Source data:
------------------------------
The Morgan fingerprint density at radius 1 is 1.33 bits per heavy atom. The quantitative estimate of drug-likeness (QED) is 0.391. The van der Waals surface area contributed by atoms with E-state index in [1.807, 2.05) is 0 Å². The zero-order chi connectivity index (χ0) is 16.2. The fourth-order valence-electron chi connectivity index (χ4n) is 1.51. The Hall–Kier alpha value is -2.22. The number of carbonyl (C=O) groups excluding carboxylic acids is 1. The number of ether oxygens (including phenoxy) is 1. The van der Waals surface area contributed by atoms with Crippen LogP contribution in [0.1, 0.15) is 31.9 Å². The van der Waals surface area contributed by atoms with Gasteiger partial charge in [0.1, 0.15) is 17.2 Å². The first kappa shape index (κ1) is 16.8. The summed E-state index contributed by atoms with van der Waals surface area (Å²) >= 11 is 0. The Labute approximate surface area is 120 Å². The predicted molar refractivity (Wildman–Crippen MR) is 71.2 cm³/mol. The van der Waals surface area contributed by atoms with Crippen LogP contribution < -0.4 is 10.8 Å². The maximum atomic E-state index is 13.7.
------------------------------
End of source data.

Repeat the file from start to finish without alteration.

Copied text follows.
The Morgan fingerprint density at radius 1 is 1.33 bits per heavy atom. The quantitative estimate of drug-likeness (QED) is 0.391. The van der Waals surface area contributed by atoms with E-state index in [1.807, 2.05) is 0 Å². The zero-order chi connectivity index (χ0) is 16.2. The fourth-order valence-electron chi connectivity index (χ4n) is 1.51. The Hall–Kier alpha value is -2.22. The number of carbonyl (C=O) groups excluding carboxylic acids is 1. The number of ether oxygens (including phenoxy) is 1. The van der Waals surface area contributed by atoms with Crippen LogP contribution in [0.1, 0.15) is 31.9 Å². The van der Waals surface area contributed by atoms with Gasteiger partial charge in [0.1, 0.15) is 17.2 Å². The first kappa shape index (κ1) is 16.8. The summed E-state index contributed by atoms with van der Waals surface area (Å²) >= 11 is 0. The Labute approximate surface area is 120 Å². The predicted molar refractivity (Wildman–Crippen MR) is 71.2 cm³/mol. The van der Waals surface area contributed by atoms with Crippen LogP contribution < -0.4 is 10.8 Å². The maximum atomic E-state index is 13.7.